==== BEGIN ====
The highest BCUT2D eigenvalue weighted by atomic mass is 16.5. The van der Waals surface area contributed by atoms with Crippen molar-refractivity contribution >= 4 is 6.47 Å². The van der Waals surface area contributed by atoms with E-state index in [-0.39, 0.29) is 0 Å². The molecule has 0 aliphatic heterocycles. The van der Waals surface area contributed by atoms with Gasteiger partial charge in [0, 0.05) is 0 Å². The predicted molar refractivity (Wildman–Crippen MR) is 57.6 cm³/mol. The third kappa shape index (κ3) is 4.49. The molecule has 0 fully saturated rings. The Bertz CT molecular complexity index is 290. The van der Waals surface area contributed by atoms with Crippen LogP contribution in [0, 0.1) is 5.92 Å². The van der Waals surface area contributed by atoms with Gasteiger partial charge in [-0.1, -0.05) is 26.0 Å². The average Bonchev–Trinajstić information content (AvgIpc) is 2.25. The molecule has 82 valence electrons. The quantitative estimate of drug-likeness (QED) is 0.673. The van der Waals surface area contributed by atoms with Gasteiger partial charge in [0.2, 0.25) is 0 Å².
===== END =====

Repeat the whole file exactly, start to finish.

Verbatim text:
The highest BCUT2D eigenvalue weighted by atomic mass is 16.5. The van der Waals surface area contributed by atoms with Crippen molar-refractivity contribution >= 4 is 6.47 Å². The van der Waals surface area contributed by atoms with E-state index in [-0.39, 0.29) is 0 Å². The molecule has 0 aliphatic heterocycles. The van der Waals surface area contributed by atoms with Gasteiger partial charge in [0, 0.05) is 0 Å². The predicted molar refractivity (Wildman–Crippen MR) is 57.6 cm³/mol. The third kappa shape index (κ3) is 4.49. The molecule has 0 fully saturated rings. The Bertz CT molecular complexity index is 290. The van der Waals surface area contributed by atoms with Crippen LogP contribution in [0, 0.1) is 5.92 Å². The van der Waals surface area contributed by atoms with Gasteiger partial charge in [-0.1, -0.05) is 26.0 Å². The average Bonchev–Trinajstić information content (AvgIpc) is 2.25. The molecule has 82 valence electrons. The quantitative estimate of drug-likeness (QED) is 0.673. The van der Waals surface area contributed by atoms with Gasteiger partial charge in [0.2, 0.25) is 0 Å².